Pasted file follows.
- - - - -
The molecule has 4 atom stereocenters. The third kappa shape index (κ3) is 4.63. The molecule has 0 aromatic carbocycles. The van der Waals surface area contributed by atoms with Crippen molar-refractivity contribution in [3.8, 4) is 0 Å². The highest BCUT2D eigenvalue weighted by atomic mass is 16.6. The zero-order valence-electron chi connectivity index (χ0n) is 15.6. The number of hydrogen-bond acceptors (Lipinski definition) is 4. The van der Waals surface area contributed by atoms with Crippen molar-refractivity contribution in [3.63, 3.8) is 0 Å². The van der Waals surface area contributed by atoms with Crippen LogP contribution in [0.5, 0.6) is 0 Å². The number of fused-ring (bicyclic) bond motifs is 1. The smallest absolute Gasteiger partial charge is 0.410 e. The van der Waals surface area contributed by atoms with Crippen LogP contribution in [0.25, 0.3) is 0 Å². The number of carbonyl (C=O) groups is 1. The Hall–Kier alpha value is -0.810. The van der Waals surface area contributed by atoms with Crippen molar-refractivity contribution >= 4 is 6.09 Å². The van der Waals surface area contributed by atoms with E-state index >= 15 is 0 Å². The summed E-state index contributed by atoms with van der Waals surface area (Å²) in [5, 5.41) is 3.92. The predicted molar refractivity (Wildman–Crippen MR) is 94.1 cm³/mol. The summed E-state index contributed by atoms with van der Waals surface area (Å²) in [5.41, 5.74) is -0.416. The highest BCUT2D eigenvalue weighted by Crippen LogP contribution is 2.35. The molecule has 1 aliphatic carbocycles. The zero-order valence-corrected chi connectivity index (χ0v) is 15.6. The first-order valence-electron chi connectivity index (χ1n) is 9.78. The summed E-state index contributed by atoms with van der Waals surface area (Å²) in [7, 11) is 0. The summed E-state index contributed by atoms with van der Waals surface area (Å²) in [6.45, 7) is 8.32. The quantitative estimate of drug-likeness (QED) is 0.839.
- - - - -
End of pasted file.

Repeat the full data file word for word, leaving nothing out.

The molecule has 4 atom stereocenters. The third kappa shape index (κ3) is 4.63. The molecule has 0 aromatic carbocycles. The van der Waals surface area contributed by atoms with Crippen molar-refractivity contribution in [3.8, 4) is 0 Å². The highest BCUT2D eigenvalue weighted by atomic mass is 16.6. The zero-order valence-electron chi connectivity index (χ0n) is 15.6. The number of hydrogen-bond acceptors (Lipinski definition) is 4. The van der Waals surface area contributed by atoms with Crippen molar-refractivity contribution in [3.63, 3.8) is 0 Å². The van der Waals surface area contributed by atoms with Crippen LogP contribution in [0.5, 0.6) is 0 Å². The number of fused-ring (bicyclic) bond motifs is 1. The smallest absolute Gasteiger partial charge is 0.410 e. The van der Waals surface area contributed by atoms with Crippen LogP contribution in [0.25, 0.3) is 0 Å². The number of carbonyl (C=O) groups is 1. The Hall–Kier alpha value is -0.810. The van der Waals surface area contributed by atoms with Crippen molar-refractivity contribution >= 4 is 6.09 Å². The van der Waals surface area contributed by atoms with E-state index >= 15 is 0 Å². The summed E-state index contributed by atoms with van der Waals surface area (Å²) in [5, 5.41) is 3.92. The predicted molar refractivity (Wildman–Crippen MR) is 94.1 cm³/mol. The summed E-state index contributed by atoms with van der Waals surface area (Å²) in [5.41, 5.74) is -0.416. The highest BCUT2D eigenvalue weighted by Crippen LogP contribution is 2.35. The molecule has 1 aliphatic carbocycles. The zero-order valence-corrected chi connectivity index (χ0v) is 15.6. The first-order valence-electron chi connectivity index (χ1n) is 9.78. The summed E-state index contributed by atoms with van der Waals surface area (Å²) in [7, 11) is 0. The summed E-state index contributed by atoms with van der Waals surface area (Å²) in [6.45, 7) is 8.32. The quantitative estimate of drug-likeness (QED) is 0.839.